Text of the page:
It really grinds my gears when I hear that business owners have been taken advantage of. From scams, to snake oil, to opportunities that simply won’t benefit your specific business, there are countless marketing pitfalls you’ll want to identify, evaluate, and potentially avoid. Unfortunately, uncouth individuals frequent public databases and social networks, and they take advantage of the fact that contact information for new business owners is available.
You start to get emails and phone calls from companies who claim they can build your business. If you’re on a social network like LinkedIn, you might receive messages like this:
In this example, the salesperson knows absolutely nothing about what we do or how we operate, but they guarantee our success. As a result they add more noise in the space, create more complexity in the decision-making process, and prevent us from finding our best marketing channels.
To circumnavigate these pitfalls, here are some questions you’ll want to ask when a new opportunity presents itself:
- How did they get your information?
- Do they have any references from your industry?
- What do they know about your business? Can they tell you what you do?
- Where are they located?
- How long have they been in business?
If a salesperson stumbles through those questions or can’t provide legitimate responses, then they most likely are pushing a scam or snake oil on you. Tell them to hit the road.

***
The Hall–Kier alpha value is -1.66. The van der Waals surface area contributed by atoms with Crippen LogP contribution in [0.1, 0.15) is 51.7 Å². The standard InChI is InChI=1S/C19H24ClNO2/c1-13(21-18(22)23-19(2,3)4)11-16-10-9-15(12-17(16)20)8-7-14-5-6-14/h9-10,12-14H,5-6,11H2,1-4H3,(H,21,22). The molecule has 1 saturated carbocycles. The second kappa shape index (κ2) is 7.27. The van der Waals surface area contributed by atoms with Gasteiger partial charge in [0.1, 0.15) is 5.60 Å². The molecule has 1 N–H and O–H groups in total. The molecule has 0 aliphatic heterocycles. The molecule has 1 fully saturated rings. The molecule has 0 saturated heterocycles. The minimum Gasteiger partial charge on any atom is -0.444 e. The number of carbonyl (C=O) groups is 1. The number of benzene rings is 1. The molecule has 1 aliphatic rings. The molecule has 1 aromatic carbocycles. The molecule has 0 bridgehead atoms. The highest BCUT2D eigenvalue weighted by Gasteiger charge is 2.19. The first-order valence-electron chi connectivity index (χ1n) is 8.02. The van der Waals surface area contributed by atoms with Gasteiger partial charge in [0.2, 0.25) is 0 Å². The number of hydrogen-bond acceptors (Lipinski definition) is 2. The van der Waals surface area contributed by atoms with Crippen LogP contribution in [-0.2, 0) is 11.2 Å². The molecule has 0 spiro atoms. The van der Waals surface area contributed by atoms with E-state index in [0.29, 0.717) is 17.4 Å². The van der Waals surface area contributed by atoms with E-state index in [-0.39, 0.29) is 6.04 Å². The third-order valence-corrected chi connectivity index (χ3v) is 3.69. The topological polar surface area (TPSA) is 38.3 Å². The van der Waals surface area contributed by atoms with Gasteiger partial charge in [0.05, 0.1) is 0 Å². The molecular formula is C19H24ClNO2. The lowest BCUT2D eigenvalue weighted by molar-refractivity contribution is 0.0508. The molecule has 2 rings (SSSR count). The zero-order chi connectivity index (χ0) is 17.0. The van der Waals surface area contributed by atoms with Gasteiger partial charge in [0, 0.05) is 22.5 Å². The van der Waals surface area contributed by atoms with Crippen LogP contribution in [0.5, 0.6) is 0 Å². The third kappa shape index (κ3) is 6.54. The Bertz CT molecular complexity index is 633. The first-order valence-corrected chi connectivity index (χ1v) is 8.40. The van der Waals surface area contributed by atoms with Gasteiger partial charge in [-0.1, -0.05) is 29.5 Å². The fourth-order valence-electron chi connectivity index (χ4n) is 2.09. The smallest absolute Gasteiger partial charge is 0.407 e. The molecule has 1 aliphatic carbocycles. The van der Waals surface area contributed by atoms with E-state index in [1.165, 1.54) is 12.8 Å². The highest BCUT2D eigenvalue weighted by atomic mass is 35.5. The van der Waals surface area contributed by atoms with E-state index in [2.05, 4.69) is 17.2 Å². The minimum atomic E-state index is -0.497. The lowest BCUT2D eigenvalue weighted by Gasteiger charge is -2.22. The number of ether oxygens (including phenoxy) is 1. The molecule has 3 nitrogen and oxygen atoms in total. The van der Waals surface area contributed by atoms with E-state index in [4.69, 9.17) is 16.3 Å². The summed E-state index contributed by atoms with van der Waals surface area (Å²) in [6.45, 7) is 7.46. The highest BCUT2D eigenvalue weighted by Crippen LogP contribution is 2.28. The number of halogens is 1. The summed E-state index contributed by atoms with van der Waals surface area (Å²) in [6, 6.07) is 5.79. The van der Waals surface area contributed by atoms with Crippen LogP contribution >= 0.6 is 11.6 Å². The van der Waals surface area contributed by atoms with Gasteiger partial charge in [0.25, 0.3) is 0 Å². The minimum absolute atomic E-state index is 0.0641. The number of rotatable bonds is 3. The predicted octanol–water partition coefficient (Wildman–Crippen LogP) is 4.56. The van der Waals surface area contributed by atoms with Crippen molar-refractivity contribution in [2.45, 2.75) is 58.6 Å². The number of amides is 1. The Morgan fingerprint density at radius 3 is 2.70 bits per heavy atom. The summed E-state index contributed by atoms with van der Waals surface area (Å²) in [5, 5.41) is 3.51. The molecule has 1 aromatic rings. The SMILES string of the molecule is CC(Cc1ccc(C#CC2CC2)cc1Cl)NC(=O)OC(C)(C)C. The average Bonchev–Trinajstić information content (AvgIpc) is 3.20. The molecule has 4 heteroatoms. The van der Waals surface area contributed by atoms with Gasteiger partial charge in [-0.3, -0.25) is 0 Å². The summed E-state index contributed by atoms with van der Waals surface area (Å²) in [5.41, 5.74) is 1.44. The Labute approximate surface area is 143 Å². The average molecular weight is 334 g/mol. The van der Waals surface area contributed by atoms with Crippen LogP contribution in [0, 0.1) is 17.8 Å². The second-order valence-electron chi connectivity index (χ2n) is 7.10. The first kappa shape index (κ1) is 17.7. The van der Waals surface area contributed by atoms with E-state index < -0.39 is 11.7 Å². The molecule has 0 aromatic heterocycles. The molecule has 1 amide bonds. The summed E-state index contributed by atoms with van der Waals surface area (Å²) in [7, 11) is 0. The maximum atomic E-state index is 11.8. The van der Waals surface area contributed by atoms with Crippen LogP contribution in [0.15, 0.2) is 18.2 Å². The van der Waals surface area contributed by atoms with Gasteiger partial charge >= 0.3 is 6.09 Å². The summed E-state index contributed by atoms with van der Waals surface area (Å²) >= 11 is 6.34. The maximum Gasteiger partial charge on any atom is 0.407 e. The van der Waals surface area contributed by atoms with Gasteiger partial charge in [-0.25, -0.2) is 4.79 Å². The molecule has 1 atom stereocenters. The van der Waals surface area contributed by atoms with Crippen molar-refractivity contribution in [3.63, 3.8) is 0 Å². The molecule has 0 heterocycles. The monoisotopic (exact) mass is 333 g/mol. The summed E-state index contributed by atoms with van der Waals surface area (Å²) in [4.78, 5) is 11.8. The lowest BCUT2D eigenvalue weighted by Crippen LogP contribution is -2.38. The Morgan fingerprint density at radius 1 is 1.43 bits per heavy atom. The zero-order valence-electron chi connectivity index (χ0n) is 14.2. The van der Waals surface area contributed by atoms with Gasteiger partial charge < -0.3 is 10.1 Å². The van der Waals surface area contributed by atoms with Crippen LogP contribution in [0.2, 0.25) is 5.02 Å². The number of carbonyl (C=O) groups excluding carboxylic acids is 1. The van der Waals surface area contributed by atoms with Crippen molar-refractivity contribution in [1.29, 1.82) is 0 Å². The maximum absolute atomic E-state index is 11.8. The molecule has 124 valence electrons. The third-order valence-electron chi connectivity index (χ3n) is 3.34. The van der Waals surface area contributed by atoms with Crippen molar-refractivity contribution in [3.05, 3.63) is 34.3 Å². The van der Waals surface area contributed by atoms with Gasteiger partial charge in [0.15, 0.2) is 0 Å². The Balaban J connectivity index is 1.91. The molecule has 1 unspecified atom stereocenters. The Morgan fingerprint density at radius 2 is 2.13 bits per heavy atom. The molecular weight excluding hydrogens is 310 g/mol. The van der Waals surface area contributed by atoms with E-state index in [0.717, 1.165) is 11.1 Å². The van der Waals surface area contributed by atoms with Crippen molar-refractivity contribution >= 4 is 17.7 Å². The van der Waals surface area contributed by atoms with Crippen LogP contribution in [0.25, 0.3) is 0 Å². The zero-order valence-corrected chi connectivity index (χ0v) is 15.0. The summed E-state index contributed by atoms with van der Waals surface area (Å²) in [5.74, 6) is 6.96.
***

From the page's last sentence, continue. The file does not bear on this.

4. Leverage your best marketing channels
Now, you find yourself at a point where you have a full list of potential marketing channels, a drilled-down buyer persona to steer your messaging and marketing decisions, and a way to identify potential marketing pitfalls or scams that can hurt instead help your brand. With these three steps completed, you’re now ready to choose the best marketing channels for your business.
Ultimately, the marketing channels you choose will be dictated by four considerations:
- How much time can you devote to it?
- What personnel and skills do you have available to manage these marketing channels?
- Do you need to train on it or train your staff?
- What is your budget?
As you look at the list of potential marketing channels you created in step one, use the four considerations above to figure out if they will work for you. For example, let’s think about using Facebook:
- Can you devote at least one to two hours per week to develop your content, schedule your posts, and interact with prospects and customers when they ask questions?
- Do you have someone on staff (or do you have the skill set) to manage the Facebook page?
- Do you understand the different intricacies of Facebook? How to post? How to respond? How to cross-promote with other business pages?
- What kind of budget do you have to design and purchase ads on Facebook?
Putting it all together
Like I said, there is no one-size-fits-all marketing approach for in business. Instead, by following the steps above, you should be able to choose the best marketing channels for your business and start driving in new customers in no time.